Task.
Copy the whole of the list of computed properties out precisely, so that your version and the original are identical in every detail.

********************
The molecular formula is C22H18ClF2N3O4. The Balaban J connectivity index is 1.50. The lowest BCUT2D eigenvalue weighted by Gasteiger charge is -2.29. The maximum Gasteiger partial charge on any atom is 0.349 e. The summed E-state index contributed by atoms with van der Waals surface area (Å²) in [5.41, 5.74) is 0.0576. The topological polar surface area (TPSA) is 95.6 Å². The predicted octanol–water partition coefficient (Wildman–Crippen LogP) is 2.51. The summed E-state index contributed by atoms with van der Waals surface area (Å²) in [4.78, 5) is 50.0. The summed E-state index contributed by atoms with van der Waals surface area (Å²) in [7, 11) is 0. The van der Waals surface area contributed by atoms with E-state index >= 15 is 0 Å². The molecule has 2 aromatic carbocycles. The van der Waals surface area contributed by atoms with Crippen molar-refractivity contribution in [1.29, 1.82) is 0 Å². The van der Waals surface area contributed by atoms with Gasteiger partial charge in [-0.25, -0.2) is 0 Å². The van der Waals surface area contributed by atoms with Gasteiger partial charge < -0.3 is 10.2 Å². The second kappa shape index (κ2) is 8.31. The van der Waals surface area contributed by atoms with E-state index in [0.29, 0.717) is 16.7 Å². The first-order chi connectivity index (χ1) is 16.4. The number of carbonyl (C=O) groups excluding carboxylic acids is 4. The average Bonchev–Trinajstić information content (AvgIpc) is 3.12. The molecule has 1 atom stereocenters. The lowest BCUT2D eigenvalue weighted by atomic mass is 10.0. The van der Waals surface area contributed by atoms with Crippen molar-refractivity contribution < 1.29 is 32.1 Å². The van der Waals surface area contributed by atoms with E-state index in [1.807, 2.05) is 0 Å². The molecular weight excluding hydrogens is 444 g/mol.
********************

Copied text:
The molecular formula is C22H18ClF2N3O4. The Balaban J connectivity index is 1.50. The lowest BCUT2D eigenvalue weighted by Gasteiger charge is -2.29. The maximum Gasteiger partial charge on any atom is 0.349 e. The summed E-state index contributed by atoms with van der Waals surface area (Å²) in [5.41, 5.74) is 0.0576. The topological polar surface area (TPSA) is 95.6 Å². The predicted octanol–water partition coefficient (Wildman–Crippen LogP) is 2.51. The summed E-state index contributed by atoms with van der Waals surface area (Å²) in [4.78, 5) is 50.0. The summed E-state index contributed by atoms with van der Waals surface area (Å²) in [7, 11) is 0. The van der Waals surface area contributed by atoms with E-state index >= 15 is 0 Å². The molecule has 2 aromatic carbocycles. The van der Waals surface area contributed by atoms with Crippen molar-refractivity contribution in [1.29, 1.82) is 0 Å². The van der Waals surface area contributed by atoms with Gasteiger partial charge in [-0.25, -0.2) is 0 Å². The van der Waals surface area contributed by atoms with Gasteiger partial charge < -0.3 is 10.2 Å². The second kappa shape index (κ2) is 8.31. The van der Waals surface area contributed by atoms with E-state index in [0.29, 0.717) is 16.7 Å². The first-order chi connectivity index (χ1) is 16.4. The number of carbonyl (C=O) groups excluding carboxylic acids is 4. The average Bonchev–Trinajstić information content (AvgIpc) is 3.12. The molecule has 1 atom stereocenters. The lowest BCUT2D eigenvalue weighted by atomic mass is 10.0. The van der Waals surface area contributed by atoms with Crippen molar-refractivity contribution < 1.29 is 32.1 Å². The van der Waals surface area contributed by atoms with E-state index in [1.807, 2.05) is 0 Å². The molecular weight excluding hydrogens is 444 g/mol.